Tag: junior high

Friendship Lesson

This lesson comes to you from Katelyn Propper….once again, THANK YOU for sharing and helping us all be great together! The Friendship lesson can be taught as an E-Learning assignment, but also would be a great addition to the traditional classroom if you teach about healthy interpersonal relationships. I know I intend to incorporate Katelyn’s Friendship lesson into my Individual & Family Studies class in the next school year!

Grain Bowl E-Learning Assignment

THANK YOU to Nikki Heflin for sharing her Grain Bowl E-Learning Assignment! This is a wonderful collection of notes, assignments and lab options! I can’t express how happy it makes my heart that so many of you are willing to share your ideas so that we may all get through this distance learning together and successfully! As I always say, “Let’s be Great Together”! If you are collecting flex lessons, I hope you add this Grain Bowl E-Learning assignment to it!

Kitchen Tools E-Learning Assignment

Since no one is quite sure what the next school year will look like, I’ve been working on updating some of my lessons for remote learning…just in case! This Kitchen Tools E-Learning Assignment comes to you early as I had a teacher request for some engaging ways to teach kitchen tools remotely. Not only can this Kitchen Tools E-Learning assignment be used in remote learning, but could also be used in the regular classroom.

Baby Sign Language Project for E-Learning

Another THANK YOU to Katelyn Propper who has shared back her adaptation of my original Baby Sign Language lesson. Katelyn’s version of Baby Sign Language Project for E-Learning is set up for remote learning and covers all of the information using a variety of technologies. Read on to see how she’s done this in her Baby Sign Language Project for E-Learning!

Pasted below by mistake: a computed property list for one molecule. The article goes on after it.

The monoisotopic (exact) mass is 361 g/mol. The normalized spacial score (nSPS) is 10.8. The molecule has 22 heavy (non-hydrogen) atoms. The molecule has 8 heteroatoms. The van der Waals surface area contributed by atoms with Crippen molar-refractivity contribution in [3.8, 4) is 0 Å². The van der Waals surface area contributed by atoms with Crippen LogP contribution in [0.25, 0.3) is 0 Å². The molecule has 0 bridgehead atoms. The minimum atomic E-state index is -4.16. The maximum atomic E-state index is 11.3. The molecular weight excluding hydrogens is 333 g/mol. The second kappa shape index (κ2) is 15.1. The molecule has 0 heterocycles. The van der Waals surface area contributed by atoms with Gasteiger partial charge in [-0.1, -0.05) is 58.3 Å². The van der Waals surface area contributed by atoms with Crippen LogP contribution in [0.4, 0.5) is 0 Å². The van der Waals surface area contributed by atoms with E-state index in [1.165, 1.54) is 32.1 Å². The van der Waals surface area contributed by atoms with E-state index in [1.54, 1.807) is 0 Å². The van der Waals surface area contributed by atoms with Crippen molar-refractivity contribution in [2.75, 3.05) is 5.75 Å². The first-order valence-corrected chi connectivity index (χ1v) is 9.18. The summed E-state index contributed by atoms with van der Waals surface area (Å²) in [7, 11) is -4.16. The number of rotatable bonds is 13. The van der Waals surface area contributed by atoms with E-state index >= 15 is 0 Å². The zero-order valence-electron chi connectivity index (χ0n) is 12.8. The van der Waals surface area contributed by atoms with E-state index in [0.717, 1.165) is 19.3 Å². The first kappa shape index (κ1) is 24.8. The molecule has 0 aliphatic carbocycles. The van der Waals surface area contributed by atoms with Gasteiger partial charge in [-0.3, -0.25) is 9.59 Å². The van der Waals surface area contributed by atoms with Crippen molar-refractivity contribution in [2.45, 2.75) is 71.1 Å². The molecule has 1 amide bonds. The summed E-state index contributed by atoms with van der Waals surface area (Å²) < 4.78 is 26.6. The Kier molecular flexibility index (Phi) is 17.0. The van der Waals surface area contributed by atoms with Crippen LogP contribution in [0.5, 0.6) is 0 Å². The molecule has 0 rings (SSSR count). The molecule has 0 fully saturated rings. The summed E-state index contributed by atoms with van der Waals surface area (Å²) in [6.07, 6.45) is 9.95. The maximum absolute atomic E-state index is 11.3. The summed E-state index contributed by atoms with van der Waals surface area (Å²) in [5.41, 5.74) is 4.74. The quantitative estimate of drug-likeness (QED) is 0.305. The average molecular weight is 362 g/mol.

Reading a New Food Label

Reading and deciphering a food label is like learning a foreign language to many students! Some get it quickly and easily, some don’t and require more practice! Reading a new food label is an interactive lesson that has students cutting, pasting, and annotating various pieces of label information before learning how to decipher the numbers to determine its healthfulness. Once students understand the concept, their label reading skills can be reinforced by practicing on empty food containers!

Advertising Part II: Food Themed Sneaker Project

Thanks for checking back in for the Advertising Part II: Food Themed Sneaker Project. This project gave students an opportunity to build on their advertising knowledge and apply it in a fun and creative way. Afterall, who doesn’t love fun, food inspired footwear!

Advertising Lesson: Part I

One of the special topics I like to teach when time permits is a mini-unit on advertising. This Advertising Lesson: Part I is the lesson before the project. It introduces students to a variety of information they need to know about advertising before they can complete the project in a very interactive and hands-on way. The project will be shared next week as this post would be ginormous if I didn’t split it up. So, please check out both weeks to see the entire mini-unit and project.

Infants in Motion: A Physical Development Video Project

When teaching about the physical development of infants, I like to assign Infants in Motion: A Physical Development Video Project to my students so they can see the growth and development sequentially. Before students can put their video together, they must understand what is happening and, therefore, must do a bit of research. Read on to see how I introduce and build up to this assignment.

A Glo-Bowl Affair

Sharing another Struggle Meal lesson that I presented at the Missouri FACS conference last summer! This lesson titled, A Glo-Bowl Affair, is a fun, engaging lesson that was inspired by both Frankie Celenza’s Struggle Meal Grain Bowl episode and by activities suggested in the EduProtocol Field Guide (amazon affiliate). I hope your students find this lesson and all of its activities as enjoyable as mine did!

Whole Grains

When teaching about whole grains, I like to cover the following six categories: wheat, oats, rye, rice, corn and barley. I do this as an overview because it’s a great way to introduce and expose students to a variety of whole grains that can be incorporated into different meals. After all, 100% whole grains are part of a healthy, nutritious diet!